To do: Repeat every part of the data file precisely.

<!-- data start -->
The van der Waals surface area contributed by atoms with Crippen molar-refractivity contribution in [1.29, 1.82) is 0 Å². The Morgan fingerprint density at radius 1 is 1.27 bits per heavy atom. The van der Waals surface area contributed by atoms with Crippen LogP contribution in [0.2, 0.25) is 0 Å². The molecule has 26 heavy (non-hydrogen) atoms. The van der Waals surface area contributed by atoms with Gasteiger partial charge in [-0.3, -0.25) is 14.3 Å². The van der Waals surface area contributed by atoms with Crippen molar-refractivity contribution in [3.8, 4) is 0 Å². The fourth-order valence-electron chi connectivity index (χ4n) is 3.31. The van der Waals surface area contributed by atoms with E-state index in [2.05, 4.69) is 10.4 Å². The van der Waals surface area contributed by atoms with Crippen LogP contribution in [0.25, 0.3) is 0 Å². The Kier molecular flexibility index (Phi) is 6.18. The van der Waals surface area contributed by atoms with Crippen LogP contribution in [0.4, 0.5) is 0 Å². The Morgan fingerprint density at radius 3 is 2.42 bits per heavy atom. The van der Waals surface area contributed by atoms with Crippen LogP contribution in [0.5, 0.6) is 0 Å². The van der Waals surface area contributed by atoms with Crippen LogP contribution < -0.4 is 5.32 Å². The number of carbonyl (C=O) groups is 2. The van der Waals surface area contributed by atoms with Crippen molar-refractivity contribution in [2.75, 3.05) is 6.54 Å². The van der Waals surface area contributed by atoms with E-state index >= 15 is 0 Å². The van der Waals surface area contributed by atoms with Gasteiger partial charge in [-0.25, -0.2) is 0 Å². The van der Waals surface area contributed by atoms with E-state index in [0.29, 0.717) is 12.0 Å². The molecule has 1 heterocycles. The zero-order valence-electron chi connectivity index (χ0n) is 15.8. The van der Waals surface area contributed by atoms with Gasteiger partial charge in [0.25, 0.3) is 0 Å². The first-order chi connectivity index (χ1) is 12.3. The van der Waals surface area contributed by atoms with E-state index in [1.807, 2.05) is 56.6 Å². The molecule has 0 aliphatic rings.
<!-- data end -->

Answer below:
The van der Waals surface area contributed by atoms with Crippen molar-refractivity contribution in [1.29, 1.82) is 0 Å². The Morgan fingerprint density at radius 1 is 1.27 bits per heavy atom. The van der Waals surface area contributed by atoms with Crippen LogP contribution in [0.2, 0.25) is 0 Å². The molecule has 26 heavy (non-hydrogen) atoms. The van der Waals surface area contributed by atoms with Gasteiger partial charge in [-0.3, -0.25) is 14.3 Å². The van der Waals surface area contributed by atoms with Crippen molar-refractivity contribution in [3.8, 4) is 0 Å². The fourth-order valence-electron chi connectivity index (χ4n) is 3.31. The van der Waals surface area contributed by atoms with E-state index in [2.05, 4.69) is 10.4 Å². The van der Waals surface area contributed by atoms with Crippen LogP contribution in [0.25, 0.3) is 0 Å². The Kier molecular flexibility index (Phi) is 6.18. The van der Waals surface area contributed by atoms with Crippen LogP contribution in [0.4, 0.5) is 0 Å². The Morgan fingerprint density at radius 3 is 2.42 bits per heavy atom. The van der Waals surface area contributed by atoms with Crippen LogP contribution in [0.5, 0.6) is 0 Å². The van der Waals surface area contributed by atoms with Crippen LogP contribution < -0.4 is 5.32 Å². The number of carbonyl (C=O) groups is 2. The van der Waals surface area contributed by atoms with Crippen molar-refractivity contribution in [2.75, 3.05) is 6.54 Å². The van der Waals surface area contributed by atoms with E-state index >= 15 is 0 Å². The van der Waals surface area contributed by atoms with Gasteiger partial charge in [-0.25, -0.2) is 0 Å². The van der Waals surface area contributed by atoms with E-state index in [0.29, 0.717) is 12.0 Å². The molecule has 1 heterocycles. The zero-order valence-electron chi connectivity index (χ0n) is 15.8. The van der Waals surface area contributed by atoms with Gasteiger partial charge in [0.25, 0.3) is 0 Å². The first-order chi connectivity index (χ1) is 12.3. The van der Waals surface area contributed by atoms with E-state index in [1.807, 2.05) is 56.6 Å². The molecule has 0 aliphatic rings.